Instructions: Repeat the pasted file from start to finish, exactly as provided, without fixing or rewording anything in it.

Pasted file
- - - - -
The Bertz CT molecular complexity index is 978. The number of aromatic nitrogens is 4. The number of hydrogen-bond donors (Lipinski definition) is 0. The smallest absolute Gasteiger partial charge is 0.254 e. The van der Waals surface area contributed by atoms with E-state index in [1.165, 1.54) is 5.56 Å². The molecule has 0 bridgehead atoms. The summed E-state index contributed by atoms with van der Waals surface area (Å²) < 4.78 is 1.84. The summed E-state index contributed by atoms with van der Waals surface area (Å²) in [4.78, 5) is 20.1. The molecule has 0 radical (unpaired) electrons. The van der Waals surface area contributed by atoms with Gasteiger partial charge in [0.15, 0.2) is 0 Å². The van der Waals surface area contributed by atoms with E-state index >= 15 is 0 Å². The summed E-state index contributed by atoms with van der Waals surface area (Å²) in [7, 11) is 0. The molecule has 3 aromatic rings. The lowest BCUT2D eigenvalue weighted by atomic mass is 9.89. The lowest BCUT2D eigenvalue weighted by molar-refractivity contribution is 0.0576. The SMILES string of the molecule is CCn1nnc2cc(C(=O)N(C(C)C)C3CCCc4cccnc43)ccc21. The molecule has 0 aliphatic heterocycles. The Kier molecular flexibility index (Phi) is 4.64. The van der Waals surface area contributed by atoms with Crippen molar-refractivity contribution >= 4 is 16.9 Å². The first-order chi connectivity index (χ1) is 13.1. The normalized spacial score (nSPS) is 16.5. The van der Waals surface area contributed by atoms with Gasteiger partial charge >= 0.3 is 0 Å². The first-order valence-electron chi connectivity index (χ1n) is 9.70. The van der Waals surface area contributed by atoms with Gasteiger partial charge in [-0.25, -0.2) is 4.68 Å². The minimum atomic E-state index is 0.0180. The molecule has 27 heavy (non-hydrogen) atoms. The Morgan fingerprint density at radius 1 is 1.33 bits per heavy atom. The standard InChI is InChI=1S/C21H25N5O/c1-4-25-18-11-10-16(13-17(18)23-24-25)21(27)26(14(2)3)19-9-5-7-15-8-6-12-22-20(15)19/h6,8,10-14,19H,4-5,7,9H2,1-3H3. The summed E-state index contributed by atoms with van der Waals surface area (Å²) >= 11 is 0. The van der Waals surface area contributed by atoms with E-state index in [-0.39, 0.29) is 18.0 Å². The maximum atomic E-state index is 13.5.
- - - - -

The Bertz CT molecular complexity index is 978. The number of aromatic nitrogens is 4. The number of hydrogen-bond donors (Lipinski definition) is 0. The smallest absolute Gasteiger partial charge is 0.254 e. The van der Waals surface area contributed by atoms with E-state index in [1.165, 1.54) is 5.56 Å². The molecule has 0 bridgehead atoms. The summed E-state index contributed by atoms with van der Waals surface area (Å²) < 4.78 is 1.84. The summed E-state index contributed by atoms with van der Waals surface area (Å²) in [4.78, 5) is 20.1. The molecule has 0 radical (unpaired) electrons. The van der Waals surface area contributed by atoms with Gasteiger partial charge in [0.15, 0.2) is 0 Å². The van der Waals surface area contributed by atoms with E-state index >= 15 is 0 Å². The summed E-state index contributed by atoms with van der Waals surface area (Å²) in [7, 11) is 0. The molecule has 3 aromatic rings. The lowest BCUT2D eigenvalue weighted by atomic mass is 9.89. The lowest BCUT2D eigenvalue weighted by molar-refractivity contribution is 0.0576. The SMILES string of the molecule is CCn1nnc2cc(C(=O)N(C(C)C)C3CCCc4cccnc43)ccc21. The molecule has 0 aliphatic heterocycles. The Kier molecular flexibility index (Phi) is 4.64. The van der Waals surface area contributed by atoms with Crippen molar-refractivity contribution >= 4 is 16.9 Å². The first-order chi connectivity index (χ1) is 13.1. The normalized spacial score (nSPS) is 16.5. The van der Waals surface area contributed by atoms with Gasteiger partial charge >= 0.3 is 0 Å². The first-order valence-electron chi connectivity index (χ1n) is 9.70. The van der Waals surface area contributed by atoms with Gasteiger partial charge in [-0.25, -0.2) is 4.68 Å². The minimum atomic E-state index is 0.0180. The molecule has 27 heavy (non-hydrogen) atoms. The Morgan fingerprint density at radius 1 is 1.33 bits per heavy atom. The standard InChI is InChI=1S/C21H25N5O/c1-4-25-18-11-10-16(13-17(18)23-24-25)21(27)26(14(2)3)19-9-5-7-15-8-6-12-22-20(15)19/h6,8,10-14,19H,4-5,7,9H2,1-3H3. The summed E-state index contributed by atoms with van der Waals surface area (Å²) >= 11 is 0. The van der Waals surface area contributed by atoms with E-state index in [-0.39, 0.29) is 18.0 Å². The maximum atomic E-state index is 13.5.